The founders of social media advisors Foxwell Digital, Andrew and Gracie Foxwell, told TechCrunch “There are various other metrics that advertisers likely care more about, such as return on ad spend, time a user spends on their website, cost per acquisition, etc–in other words, advertisers and business owners will care most about their overall campaign objective vs. cherry picking one metric out of hundreds.”
The Foxwells did note that “some advanced Facebook advertisers could have certainly shifted budgets due to the incorrect definition”. Montalenti also noted that “When marketers were trying to do apples to apples comparisons [with channels like YouTube] it made Facebook look way better” but added “I doubt it influenced day to day ad buying activity. I think it was just to evaluate the channel.”
Independent Facebook marketing strategist Jon Loomer’s perspective is that “On one hand we expect the numbers to be accurate, we need the numbers to be accurate. And Facebook, for the sake of perception and trusworthiness, needs the numbers to be accurate…That said most advertisers see reach and view time as secondary or even tertiary metrics. When determining whether something is working, we typically focus on actions like clicks or conversions.”
Meredith Xcelerated Marketing‘s strategy director Joe Gizzi says the error “artificially inflates the scale in Facebook’s favor compared against other platforms and social networks. What it doesn’t do is inflate costs; Facebook doesn’t charge for views of less than three seconds in these types of campaigns.” The agency won’t be moving spend off Facebook. “We see Facebook as a strong and important part of our clients’ marketing ecosystems, and continue to use it to target consumers where they are spending a significant amount of time.”
Sameer Kazi, CEO of social media analytics giant Simply Measured tells us “Accurate data is always important, but for most marketers and advertisers, metrics like this aren’t the complete picture, they’re a part of a broader data set…Although the error in reporting these video metrics is regrettable, the fact that Facebook has self-reported and is reporting the correct numbers is to be applauded.”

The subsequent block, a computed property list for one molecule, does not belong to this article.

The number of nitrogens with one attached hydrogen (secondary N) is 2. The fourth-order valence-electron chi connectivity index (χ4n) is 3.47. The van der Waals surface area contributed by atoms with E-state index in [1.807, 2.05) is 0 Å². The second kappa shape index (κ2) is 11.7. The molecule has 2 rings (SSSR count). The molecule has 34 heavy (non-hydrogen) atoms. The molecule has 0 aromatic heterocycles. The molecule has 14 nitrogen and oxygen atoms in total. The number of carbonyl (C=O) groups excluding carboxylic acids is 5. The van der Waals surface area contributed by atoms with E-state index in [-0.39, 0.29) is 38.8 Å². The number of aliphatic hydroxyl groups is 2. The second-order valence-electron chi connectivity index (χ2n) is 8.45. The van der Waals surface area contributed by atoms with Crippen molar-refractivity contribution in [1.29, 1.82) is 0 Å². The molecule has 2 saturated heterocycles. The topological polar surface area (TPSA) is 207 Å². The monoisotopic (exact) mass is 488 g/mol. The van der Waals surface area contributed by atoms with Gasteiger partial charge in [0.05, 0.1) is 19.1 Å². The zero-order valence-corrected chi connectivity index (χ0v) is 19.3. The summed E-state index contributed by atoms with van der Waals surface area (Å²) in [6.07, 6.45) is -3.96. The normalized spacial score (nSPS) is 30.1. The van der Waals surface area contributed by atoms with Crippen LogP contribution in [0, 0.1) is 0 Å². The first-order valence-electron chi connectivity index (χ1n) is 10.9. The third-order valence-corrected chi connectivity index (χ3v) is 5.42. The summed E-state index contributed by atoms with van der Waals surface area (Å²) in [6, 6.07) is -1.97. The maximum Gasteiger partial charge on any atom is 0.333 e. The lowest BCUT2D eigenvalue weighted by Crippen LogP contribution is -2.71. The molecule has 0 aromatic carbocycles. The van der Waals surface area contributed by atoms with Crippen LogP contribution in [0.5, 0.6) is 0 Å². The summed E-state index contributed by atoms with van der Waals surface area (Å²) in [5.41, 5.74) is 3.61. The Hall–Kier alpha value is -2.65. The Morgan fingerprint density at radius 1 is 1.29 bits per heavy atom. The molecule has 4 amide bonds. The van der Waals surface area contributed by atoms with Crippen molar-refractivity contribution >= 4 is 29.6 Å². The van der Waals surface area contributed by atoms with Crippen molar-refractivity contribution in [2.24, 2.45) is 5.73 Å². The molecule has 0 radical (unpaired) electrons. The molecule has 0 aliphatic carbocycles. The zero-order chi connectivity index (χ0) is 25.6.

Still, regardless of the impact of the scandal, it could rattle marketer trust in Facebook, which could in turn impact its ad revenue, which could be why Facebook’s share price is currently down about 1.6 percent today. “The doubt in accuracy may drive content and promotion elsewhere” said social analytics firm Sysomos’ Chief Product Officer Erica Jenkins.
Facebook is in a tough spot. If it too forcefully contests the report, it could feed into fears that Facebook have become so big that it’s unaccountable to advertisers or publishers. But its current apologetic response might leave people with the impression that the situation is worse than marketers on the ground think.
Ad and marketing platforms like Facebook should learn the lesson here that if you use non-standard metrics, you must be as clear and specific as possible about how something is measured. And if you run a company people already worry is destroying media while claiming not to be a media company, there’s little margin for error.